Prof P J Narayanan, Director, IIIT Hyderabad
A country’s socio-economic landscape is greatly influenced by its academic and innovation environment, and India will be no exception. I urge the Government to allocate significant funding for this sector in the upcoming Union Budget, 2024–2025. AI-based technology has been a major driver in recent months and the trend will only accelerate. A call for heavy investments, a progressive policy framework, and increased R&D expenditure is clearly needed for India to catch up with the world in these areas. The government’s role is pivotal in fostering an ecosystem that fuels AI innovation, bringing academia, industry, NGOs, and government departments together. As we envision a future powered by AI, India’s investment must not only be monetary but also strategic, facilitating collaborative synergies for a thriving ecosystem.
The wealthiest internet-rich firms have invested billions of dollars in the most successful AI startups, like ChatGPT, Gemini, LLaMA, and others. Regretfully, there isn’t an Indian business with a comparable scale or emphasis to support our ecosystem. In India, the government’s involvement and framing of relevant policies are therefore becoming increasingly crucial in Make AI in India. To make it happen, the government should invest heavily, establish enabling mechanisms for rapid growth, and step aside to bring in the required agility to the process.
Rukmini Banerji, CEO, Pratham Education Foundation
There are three main points of action. First, continue and strengthen the ongoing energetic NIPUN Bharat implementation for building foundational skills in early grades. Secondly, enable ‘catch up’ in basic reading and arithmetic skills for those children in elementary grades (Grade 3 to 8) who need additional learning support. Thirdly, from the current base of digital skills, build further digital capability for secondary school students that can help them in ‘learning for school’, ‘learning for life’ and ‘learning for work’.
Dhuwarakha Sriram, Chief of YuWaah at UNICEF
I hope we build on the momentum of increased funding in the education sector even this year. It’s crucial to create inclusive and accessible opportunities for young people. This would entail more targeted investment in implementing career guidance guidelines and vocational education on the lines of NEP along with promotion of 21st-century skills which will be instrumental for youth. We also foresee greater awareness on mental health for young people through policy and advocacy. In essence, we are looking at monumental shifts in the Indian landscape with more educated and skilled youth entering the workforce.
Neharika Vohra, Professor Indian Institute of Management Ahmedabad
I wish greater allocation for Skill Education and Doctoral scholars in all disciplines. I would also expect that existing universities at the state and centre are allocated budgets with accountability for high tech research centres. Vacancies at all levels in universities must be filled for efficient functioning. Lastly and most importantly, an adequate budget should be allocated for digital transformation of universities.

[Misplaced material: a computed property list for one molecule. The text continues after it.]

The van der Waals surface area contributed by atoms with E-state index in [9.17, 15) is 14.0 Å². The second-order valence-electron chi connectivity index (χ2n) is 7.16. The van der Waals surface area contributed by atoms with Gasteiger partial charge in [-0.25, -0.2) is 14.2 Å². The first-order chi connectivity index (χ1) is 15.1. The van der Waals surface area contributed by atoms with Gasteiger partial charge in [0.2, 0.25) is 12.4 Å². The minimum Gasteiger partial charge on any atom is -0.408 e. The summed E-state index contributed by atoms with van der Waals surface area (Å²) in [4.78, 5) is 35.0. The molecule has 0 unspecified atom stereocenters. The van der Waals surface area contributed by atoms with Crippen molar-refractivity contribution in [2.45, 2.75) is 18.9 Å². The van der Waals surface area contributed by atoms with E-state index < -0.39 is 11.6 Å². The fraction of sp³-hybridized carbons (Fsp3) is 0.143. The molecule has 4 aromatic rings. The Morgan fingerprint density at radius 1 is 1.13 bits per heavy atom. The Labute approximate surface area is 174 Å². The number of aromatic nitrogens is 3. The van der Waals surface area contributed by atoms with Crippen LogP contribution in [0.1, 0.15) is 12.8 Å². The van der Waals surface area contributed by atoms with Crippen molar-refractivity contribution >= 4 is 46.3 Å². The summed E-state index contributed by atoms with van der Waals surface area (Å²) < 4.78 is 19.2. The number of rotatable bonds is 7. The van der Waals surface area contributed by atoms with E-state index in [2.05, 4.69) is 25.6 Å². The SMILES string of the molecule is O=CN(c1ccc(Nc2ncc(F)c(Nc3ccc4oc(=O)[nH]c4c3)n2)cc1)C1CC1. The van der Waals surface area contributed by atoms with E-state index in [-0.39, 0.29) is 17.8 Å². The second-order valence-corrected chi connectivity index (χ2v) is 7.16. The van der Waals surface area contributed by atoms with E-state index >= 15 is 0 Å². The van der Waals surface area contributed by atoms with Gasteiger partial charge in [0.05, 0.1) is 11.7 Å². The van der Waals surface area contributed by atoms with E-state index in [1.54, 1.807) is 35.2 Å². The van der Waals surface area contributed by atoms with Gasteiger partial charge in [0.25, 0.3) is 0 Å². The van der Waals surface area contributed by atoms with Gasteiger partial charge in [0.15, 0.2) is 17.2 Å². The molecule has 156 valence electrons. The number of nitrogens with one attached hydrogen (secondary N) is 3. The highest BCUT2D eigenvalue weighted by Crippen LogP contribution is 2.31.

Meeta Sengupta, Educator
Budget 2024 is expected to certainly highlight progress in education and allocate funding to a headline target that aligns with the manifesto. But the main thrust in the past two years in education has been on using the annual allocations better as the system activates the backend structures that align with the New Education Policy. We are unlikely to see big numbers, but a smart budget speech should include three elements. These include at least one initiative, a listing of progress for ongoing funded programmes and further support for an aspirational long-term programme. In addition, Girls Education in aspirational districts, Foundational and Integrated Skill-based Learning, Internationalisation and Institutional capacity in Higher Education are most likely to be received with applause.
Ms. Ratna Viswanathan, CEO, Reach to Teach
Over the past many years, particularly post COVID-19, it has been evident that although budget allocations are made for very valuable interventions, a large number of them do not come to fruition for a host of reasons. In the interest of efficiency, there is probably a need to step back, look at all the schemes in play and rationalise and consolidate them for the most efficient use of budgetary provisions. With so many moving pieces, there is a need to triangulate at the backend to identify duplication, overlaps and half-finished schemes. This will ensure prioritisation of budget allocations and the most valuable usage of the education budget.
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